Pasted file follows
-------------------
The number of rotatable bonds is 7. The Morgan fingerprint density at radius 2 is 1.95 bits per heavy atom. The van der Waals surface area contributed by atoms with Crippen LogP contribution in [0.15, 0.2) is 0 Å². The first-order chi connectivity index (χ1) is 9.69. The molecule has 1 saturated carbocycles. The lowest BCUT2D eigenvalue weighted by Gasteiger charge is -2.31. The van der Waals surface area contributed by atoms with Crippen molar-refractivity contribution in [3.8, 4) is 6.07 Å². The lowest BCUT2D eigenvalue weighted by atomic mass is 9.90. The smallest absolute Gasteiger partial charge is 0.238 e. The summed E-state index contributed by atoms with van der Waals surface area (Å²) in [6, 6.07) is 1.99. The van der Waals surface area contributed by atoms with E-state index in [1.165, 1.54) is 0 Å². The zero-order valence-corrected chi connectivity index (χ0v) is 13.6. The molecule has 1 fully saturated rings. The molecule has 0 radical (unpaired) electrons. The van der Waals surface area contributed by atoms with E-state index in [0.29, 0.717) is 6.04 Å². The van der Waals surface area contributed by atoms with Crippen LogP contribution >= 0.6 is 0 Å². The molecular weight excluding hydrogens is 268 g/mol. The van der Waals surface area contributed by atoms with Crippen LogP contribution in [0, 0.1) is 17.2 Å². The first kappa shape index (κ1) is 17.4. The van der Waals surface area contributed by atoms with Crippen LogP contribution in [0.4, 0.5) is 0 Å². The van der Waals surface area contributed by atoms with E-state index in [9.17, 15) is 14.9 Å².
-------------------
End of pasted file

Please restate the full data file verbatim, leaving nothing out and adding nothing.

The number of rotatable bonds is 7. The Morgan fingerprint density at radius 2 is 1.95 bits per heavy atom. The van der Waals surface area contributed by atoms with Crippen LogP contribution in [0.15, 0.2) is 0 Å². The first-order chi connectivity index (χ1) is 9.69. The molecule has 1 saturated carbocycles. The lowest BCUT2D eigenvalue weighted by Gasteiger charge is -2.31. The van der Waals surface area contributed by atoms with Crippen molar-refractivity contribution in [3.8, 4) is 6.07 Å². The lowest BCUT2D eigenvalue weighted by atomic mass is 9.90. The smallest absolute Gasteiger partial charge is 0.238 e. The summed E-state index contributed by atoms with van der Waals surface area (Å²) in [6, 6.07) is 1.99. The van der Waals surface area contributed by atoms with E-state index in [1.165, 1.54) is 0 Å². The zero-order valence-corrected chi connectivity index (χ0v) is 13.6. The molecule has 1 fully saturated rings. The molecule has 0 radical (unpaired) electrons. The van der Waals surface area contributed by atoms with E-state index in [0.29, 0.717) is 6.04 Å². The van der Waals surface area contributed by atoms with Crippen LogP contribution >= 0.6 is 0 Å². The molecular weight excluding hydrogens is 268 g/mol. The van der Waals surface area contributed by atoms with Crippen LogP contribution in [0, 0.1) is 17.2 Å². The first kappa shape index (κ1) is 17.4. The van der Waals surface area contributed by atoms with Crippen LogP contribution in [0.4, 0.5) is 0 Å². The van der Waals surface area contributed by atoms with E-state index in [9.17, 15) is 14.9 Å².